Debt fears as new bust looms

The West Australian - - WEST BUSINESS - Ka­rina Bar­ry­more

“Stuff hap­pens” . . . and it will hap­pen again.

Ten years on from the global fi­nan­cial cri­sis, in­vest­ment ex­perts are rais­ing the spec­tre of an­other bust. And they say, in­evitably, there will be an­other one af­ter that.

If there’s one thing we should have learnt from the cri­sis, it’s that such busts are normal.

Al­though there is lit­tle we can do to stop them, there are some tricks of the trade to recog­nise when one may be about to hap­pen and to keep losses to a min­i­mum.

“I sus­pect we are fac­ing into a storm which looks wor­ry­ingly like the GFC — high debt, over­lever­aged house­holds and risks in the bank­ing sys­tem,” Dig­i­tal Fi­nance An­a­lyt­ics prin­ci­pal Martin North says.

“It’s worth re­mem­ber­ing that within six months of the (start of the) crash, the Fed in the US and reg­u­la­tors in Ire­land both de­clared their banks were strong, home prices were not in a bub­ble and there was no need to be con­cerned about the level of house­hold debt.

“They were wrong on ev­ery count. Now take a look at re­cent lo­cal com­ments from our reg­u­la­tors and there is an eerie res­o­nance.”

Mr North says Aus­tralian banks have been us­ing mort­gages to keep grow­ing their bal­ance sheets, re­sult­ing in an over­re­liance on ex­pen­sive short­term money mar­kets, and means they are in­creas­ingly ex­posed to in­ter­na­tional in­ter­est rate rises.

“Bank ex­u­ber­ance (for mort­gages) reached a fever pitch, with lend­ing stan­dards be­ing di­luted and ev­i­dence now re­veal­ing that some home loans were mis-sold and in some cases even fraud was in­volved,” he says.

“The royal com­mis­sion has al­ready called this out.

“Our banks are to­tally re­liant on fund­ing from the fi­nan­cial mar­kets glob­ally, two-thirds of which is on a short-term ba­sis.”

When it comes to prop­erty there are ma­jor im­pli­ca­tions for the mar­ket.

“Mort­gage stress has never been higher in Aus­tralia than it cur­rently is,” Mr North says.

“There is a com­plex set of fac­tors that is driv­ing that — the flat (wages) growth, the costs of liv­ing have risen very strongly and the high debt con­cen­tra­tion that we have in Aus­tralia is a crit­i­cal el­e­ment.”

He says that is an echo of the cir­cum­stances 10 years ago when high debt lev­els brought the global econ­omy to its knees.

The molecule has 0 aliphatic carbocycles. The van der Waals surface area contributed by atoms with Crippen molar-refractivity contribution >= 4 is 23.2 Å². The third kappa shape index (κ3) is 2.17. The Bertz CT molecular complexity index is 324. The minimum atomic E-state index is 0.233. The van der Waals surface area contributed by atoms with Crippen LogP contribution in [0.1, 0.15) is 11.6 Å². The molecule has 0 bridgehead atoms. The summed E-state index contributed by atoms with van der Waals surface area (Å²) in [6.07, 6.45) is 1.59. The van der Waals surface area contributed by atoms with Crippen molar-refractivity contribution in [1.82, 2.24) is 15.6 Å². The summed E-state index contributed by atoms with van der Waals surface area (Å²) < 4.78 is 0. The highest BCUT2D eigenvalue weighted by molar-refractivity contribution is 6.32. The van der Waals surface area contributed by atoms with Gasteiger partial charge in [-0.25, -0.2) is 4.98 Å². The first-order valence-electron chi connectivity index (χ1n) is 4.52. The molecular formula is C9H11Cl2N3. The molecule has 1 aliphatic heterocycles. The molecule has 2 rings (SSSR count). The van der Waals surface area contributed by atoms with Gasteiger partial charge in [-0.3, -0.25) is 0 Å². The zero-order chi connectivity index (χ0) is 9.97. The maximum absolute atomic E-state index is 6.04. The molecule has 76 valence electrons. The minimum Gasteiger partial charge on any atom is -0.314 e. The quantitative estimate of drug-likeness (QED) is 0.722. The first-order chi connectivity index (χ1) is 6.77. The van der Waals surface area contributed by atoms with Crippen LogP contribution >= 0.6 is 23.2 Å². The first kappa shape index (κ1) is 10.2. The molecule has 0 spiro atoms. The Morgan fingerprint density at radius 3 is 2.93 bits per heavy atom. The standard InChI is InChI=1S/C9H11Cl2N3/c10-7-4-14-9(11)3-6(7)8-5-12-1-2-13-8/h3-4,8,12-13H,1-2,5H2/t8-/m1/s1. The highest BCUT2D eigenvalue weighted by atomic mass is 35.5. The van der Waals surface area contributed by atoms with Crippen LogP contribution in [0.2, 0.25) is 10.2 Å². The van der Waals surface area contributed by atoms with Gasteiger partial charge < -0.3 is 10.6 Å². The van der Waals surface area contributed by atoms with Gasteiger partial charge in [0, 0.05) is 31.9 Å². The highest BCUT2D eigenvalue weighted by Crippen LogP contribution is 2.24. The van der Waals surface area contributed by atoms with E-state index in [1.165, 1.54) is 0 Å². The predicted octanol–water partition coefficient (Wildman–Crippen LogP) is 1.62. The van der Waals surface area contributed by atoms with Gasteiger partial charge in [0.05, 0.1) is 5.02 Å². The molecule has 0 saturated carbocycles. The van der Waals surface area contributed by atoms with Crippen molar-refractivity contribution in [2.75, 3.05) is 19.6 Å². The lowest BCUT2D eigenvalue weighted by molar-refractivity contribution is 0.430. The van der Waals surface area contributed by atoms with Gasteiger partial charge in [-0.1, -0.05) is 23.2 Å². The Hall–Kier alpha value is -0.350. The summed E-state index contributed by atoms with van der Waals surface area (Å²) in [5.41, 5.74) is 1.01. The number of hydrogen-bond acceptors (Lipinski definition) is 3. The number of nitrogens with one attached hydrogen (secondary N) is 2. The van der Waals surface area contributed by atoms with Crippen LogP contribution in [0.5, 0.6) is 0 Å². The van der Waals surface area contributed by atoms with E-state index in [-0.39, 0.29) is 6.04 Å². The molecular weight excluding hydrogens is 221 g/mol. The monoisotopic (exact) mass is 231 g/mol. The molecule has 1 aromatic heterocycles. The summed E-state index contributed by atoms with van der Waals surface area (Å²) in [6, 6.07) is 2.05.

Here in Aus­tralia, high debt lev­els are again cre­at­ing prob­lems for many house­holds, Mr North says.

“We’ve got the high­est debt-toin­come ra­tios that we’ve ever had,” he says. “We’ve got more house­holds strug­gling.

“In round num­bers, nearly one mil­lion house­holds now — of the 3.3 mil­lion that are owne­roc­cu­pied by bor­row­ers — are find­ing it very dif­fi­cult just to make those mort­gage re­pay­ments each month.

“It’s never been higher and it looks to me as if that’s go­ing to get worse.”

Mr North notes in­ter­est rates are ris­ing. Three of the four ma­jor banks have in­creased home loan rates in the past three weeks, and a string of smaller lenders and for­eign banks had al­ready lifted their rates.

This comes at a time when in­comes “are com­pressed and the costs of liv­ing are ris­ing”, he says. “We are look­ing at a prop­erty fall — the ques­tion is how se­vere.”

AMP Cap­i­tal chief econ­o­mist Shane Oliver says in­vestors and house­holds should get used to the in­evitabil­ity of eco­nomic cy­cles.

“Stuff hap­pens,” he says. “While af­ter each eco­nomic cri­sis there is a de­sire to make sure it never hap­pens again, his­tory tells us that ma­nias, pan­ics and crashes are part and par­cel of the process.

“The big ones, typ­i­cally, come along ev­ery 10 years or so. It’s in­evitable that they will hap­pen again as each gen­er­a­tion for­gets and must re­learn the lessons of the past through an­other bub­ble.”

That said, Dr Oliver be­lieves the next bust is still some time away.

But in­vestors should still heed the key lessons from pre­vi­ous crises to help min­imise the im­pact of the next one, he says. His key lessons are: There is al­ways a cy­cle. Long pe­ri­ods of good growth, low in­fla­tion and high re­turns are in­vari­ably fol­lowed by some­thing go­ing wrong.

Each boom-bust cy­cle is dif­fer­ent, but as­set val­ues are usu­ally pushed to ex­tremes be­fore ev­ery fall.

High re­turns come with high risk.

Be scep­ti­cal about in­vest­ment prod­ucts that are hard to un­der­stand and over-en­gi­neered, even if they have a triple-A credit rat­ing.

Avoid too much gear­ing, or debt, es­pe­cially mar­gin loans that may force you to sell when you should be buy­ing.

Don’t sweat the small de­ci­sions, such as whether re­sources shares are a bet­ter op­tion than bank shares, or which fund man­ager to use.

It’s the mix of as­sets such as shares, bonds, cash and prop­erty that mat­ters most.

When it comes to su­per­an­nu­a­tion, Kirby Rap­pell, chief ex­ec­u­tive of re­search house Su­perRat­ings, says the av­er­age balanced su­per fund fell 24 per cent as a re­sult of the global fi­nan­cial cri­sis, while growth funds tum­bled 31 per cent.

But within four years, most funds had re­cov­ered their losses and to­day, ev­ery $100,000 in­vested be­fore the cri­sis has grown on av­er­age to $168,000.

“For younger mem­bers, un­der 40, the GFC didn’t have any real im­pact,” Mr Rap­pell says.

“This was dif­fer­ent for re­tirees — the mar­ket falls di­rectly im­pacted daily life or de­layed re­tire­ment.”

Pic­ture: AP

Traders in New York de­spair as the stock­mar­ket falls on Septem­ber 16, 2008.

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